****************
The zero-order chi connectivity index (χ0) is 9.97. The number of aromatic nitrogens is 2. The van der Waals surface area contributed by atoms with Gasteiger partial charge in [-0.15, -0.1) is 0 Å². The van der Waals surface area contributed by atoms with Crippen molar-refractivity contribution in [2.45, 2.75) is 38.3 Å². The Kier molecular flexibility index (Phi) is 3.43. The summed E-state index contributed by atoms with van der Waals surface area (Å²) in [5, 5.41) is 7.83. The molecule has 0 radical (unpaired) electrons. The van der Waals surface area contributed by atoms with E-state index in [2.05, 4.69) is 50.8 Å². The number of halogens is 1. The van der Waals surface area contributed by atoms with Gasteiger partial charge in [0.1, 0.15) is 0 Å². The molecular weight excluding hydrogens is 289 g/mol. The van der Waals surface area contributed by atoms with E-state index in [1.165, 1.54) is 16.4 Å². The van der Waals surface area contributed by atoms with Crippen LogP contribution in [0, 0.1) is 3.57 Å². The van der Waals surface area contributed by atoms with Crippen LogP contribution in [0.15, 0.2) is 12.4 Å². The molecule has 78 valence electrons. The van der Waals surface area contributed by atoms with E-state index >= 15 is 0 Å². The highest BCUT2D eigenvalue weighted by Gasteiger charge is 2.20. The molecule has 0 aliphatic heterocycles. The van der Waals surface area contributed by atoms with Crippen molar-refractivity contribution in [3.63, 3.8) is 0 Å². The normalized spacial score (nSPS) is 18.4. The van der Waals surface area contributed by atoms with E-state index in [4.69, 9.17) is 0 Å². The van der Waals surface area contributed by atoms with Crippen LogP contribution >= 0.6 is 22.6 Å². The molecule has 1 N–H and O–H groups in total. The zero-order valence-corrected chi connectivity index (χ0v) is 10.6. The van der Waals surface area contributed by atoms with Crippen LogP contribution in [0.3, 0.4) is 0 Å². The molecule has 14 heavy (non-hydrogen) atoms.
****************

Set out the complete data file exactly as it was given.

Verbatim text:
The zero-order chi connectivity index (χ0) is 9.97. The number of aromatic nitrogens is 2. The van der Waals surface area contributed by atoms with Gasteiger partial charge in [-0.15, -0.1) is 0 Å². The van der Waals surface area contributed by atoms with Crippen molar-refractivity contribution in [2.45, 2.75) is 38.3 Å². The Kier molecular flexibility index (Phi) is 3.43. The summed E-state index contributed by atoms with van der Waals surface area (Å²) in [5, 5.41) is 7.83. The molecule has 0 radical (unpaired) electrons. The van der Waals surface area contributed by atoms with E-state index in [2.05, 4.69) is 50.8 Å². The number of halogens is 1. The van der Waals surface area contributed by atoms with Gasteiger partial charge in [0.1, 0.15) is 0 Å². The molecular weight excluding hydrogens is 289 g/mol. The van der Waals surface area contributed by atoms with E-state index in [1.165, 1.54) is 16.4 Å². The van der Waals surface area contributed by atoms with Crippen LogP contribution in [0, 0.1) is 3.57 Å². The van der Waals surface area contributed by atoms with Crippen LogP contribution in [0.15, 0.2) is 12.4 Å². The molecule has 78 valence electrons. The van der Waals surface area contributed by atoms with E-state index >= 15 is 0 Å². The highest BCUT2D eigenvalue weighted by Gasteiger charge is 2.20. The molecule has 0 aliphatic heterocycles. The van der Waals surface area contributed by atoms with Crippen molar-refractivity contribution in [3.63, 3.8) is 0 Å². The normalized spacial score (nSPS) is 18.4. The van der Waals surface area contributed by atoms with E-state index in [4.69, 9.17) is 0 Å². The van der Waals surface area contributed by atoms with Crippen LogP contribution >= 0.6 is 22.6 Å². The molecule has 1 N–H and O–H groups in total. The zero-order valence-corrected chi connectivity index (χ0v) is 10.6. The van der Waals surface area contributed by atoms with Crippen LogP contribution in [0.3, 0.4) is 0 Å². The molecule has 14 heavy (non-hydrogen) atoms.